“When I was a child, I spake as a child, I understood as a child, I thought as a child: but when I became a man, I put away childish things.” 1 Corinthians 13:11
Above is one of the few verses I like in a book I despise. I start with an analogy of growth to begin a story of growth.
I grew up with a fairly racist grandfather and a family hell bent on not giving me much exposure to him. I lived with him for my youngest years but family members always tried to keep us apart. I would like to imagine that they were trying to shield me from his bigotry but I know it was mostly because he didn’t like me very much. That is ok. He is the one who missed out. I got lucky.
Because of their protection, I came into this world without preconceived notions of racial stereotypes. I was able to go to a school with a fair amount of diversity and find early childhood friends of multiple hues. My first several years of life I was as best what you could call colorblind. Eventually concepts of race distinctions began to creep in. That is not to say that I let those distinctions turn me into a racist. I have a distinct inability to hate without a just cause. Actions are just causes. Race is not. So while I never felt the slightest inclination to view people that did not happen to match my particular color as less or unequal to me, I did start to notice those attitudes in the world.
From the beginning I knew they were wrong.
I couldn’t articulate it as I can today ( I spake as a child), but I knew.
Along with the concepts race creeping in on my life, the ideas and rhetoric of inclusiveness did as well. I began to learn of terms like racism and bigotry. I also learned a new word or rather a new meaning to a learned word.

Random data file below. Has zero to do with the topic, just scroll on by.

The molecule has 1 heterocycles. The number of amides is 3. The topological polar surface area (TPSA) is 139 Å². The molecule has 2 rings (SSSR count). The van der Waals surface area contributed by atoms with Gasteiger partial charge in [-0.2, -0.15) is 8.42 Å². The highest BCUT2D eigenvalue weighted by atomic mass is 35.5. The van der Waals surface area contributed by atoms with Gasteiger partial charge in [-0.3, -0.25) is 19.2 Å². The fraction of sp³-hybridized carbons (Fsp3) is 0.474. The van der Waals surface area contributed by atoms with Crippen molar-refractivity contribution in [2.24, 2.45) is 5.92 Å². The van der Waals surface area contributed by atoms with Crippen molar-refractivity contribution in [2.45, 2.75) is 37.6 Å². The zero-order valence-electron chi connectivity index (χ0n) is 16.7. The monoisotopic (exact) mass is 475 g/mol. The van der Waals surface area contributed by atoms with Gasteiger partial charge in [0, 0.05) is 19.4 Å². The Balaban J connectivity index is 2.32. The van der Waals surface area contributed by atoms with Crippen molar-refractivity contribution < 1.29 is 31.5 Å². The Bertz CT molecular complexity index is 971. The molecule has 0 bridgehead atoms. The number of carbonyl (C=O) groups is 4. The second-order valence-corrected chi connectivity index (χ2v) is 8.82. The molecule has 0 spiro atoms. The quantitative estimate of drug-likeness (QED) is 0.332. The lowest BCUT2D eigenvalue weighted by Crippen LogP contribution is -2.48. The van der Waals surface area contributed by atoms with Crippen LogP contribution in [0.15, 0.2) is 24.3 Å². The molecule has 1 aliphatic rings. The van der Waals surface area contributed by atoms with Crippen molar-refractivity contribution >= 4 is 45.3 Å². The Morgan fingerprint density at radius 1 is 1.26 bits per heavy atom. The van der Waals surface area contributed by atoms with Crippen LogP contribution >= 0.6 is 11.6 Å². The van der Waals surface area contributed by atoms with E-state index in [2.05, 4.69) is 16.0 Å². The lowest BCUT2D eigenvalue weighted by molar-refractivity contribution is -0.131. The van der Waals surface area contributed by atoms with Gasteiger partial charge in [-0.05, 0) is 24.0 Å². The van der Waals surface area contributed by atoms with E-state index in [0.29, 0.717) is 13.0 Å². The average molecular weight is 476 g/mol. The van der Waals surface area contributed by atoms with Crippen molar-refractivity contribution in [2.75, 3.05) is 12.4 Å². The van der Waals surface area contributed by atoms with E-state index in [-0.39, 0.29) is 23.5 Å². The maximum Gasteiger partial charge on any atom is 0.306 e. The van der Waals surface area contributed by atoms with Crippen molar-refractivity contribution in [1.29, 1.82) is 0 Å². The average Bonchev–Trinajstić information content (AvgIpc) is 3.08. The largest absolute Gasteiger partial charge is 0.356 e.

Eventually this word would be my holy grail, an endless search for the nonexistent.
Once I knew what it meant to be colorblind, I wanted nothing more than to become it. I understood as a child. I believed it to be possible to revert back to a time where I had no concept of race. I thought as a child. I thought there was something wrong with me that I could not look at the person beside me and not be cognizant of their differences from me. It burdened me the same way that the concept of salvation burdened me. There was an aspect to this whole colorblindness concept that was untouchable, unreachable and I couldn’t understand why. With no one else to blame, I blamed myself.
Eventually I put away childish things. As I grew, as my reasoning grew, I realized that I was wrong in my original assumption that colorblindness could be achieved. I was wrong to think I could simply override all that evolution built into me to recognize the differences in people. I was wrong to try and view everyone as exactly the same.
And I was wrong about the most basic assumption of all.
Colorblindness is something to be desired.
No it isn’t. The only thing colorblindness does is make you blind to systemic privilege. Colorblindness makes it easy to ignore how race-based privilege affects us all by making us blind to the distinctions that coincide with those privileges. How can I tell that my employer discriminates against Hispanics if I am completely blind to race? How can I possibly empathize with the effects of racism on people of color if I cannot see the color everyone else sees?
The very adult truth is that we can’t. The skepticism of adulthood taught me that seeing color is not wrong. Allowing a color to erroneously bias me into unfounded assumptions is wrong.
Attempting to ignore that which we are incapable of ignoring does not make me better and blind. It only makes me weak and bland.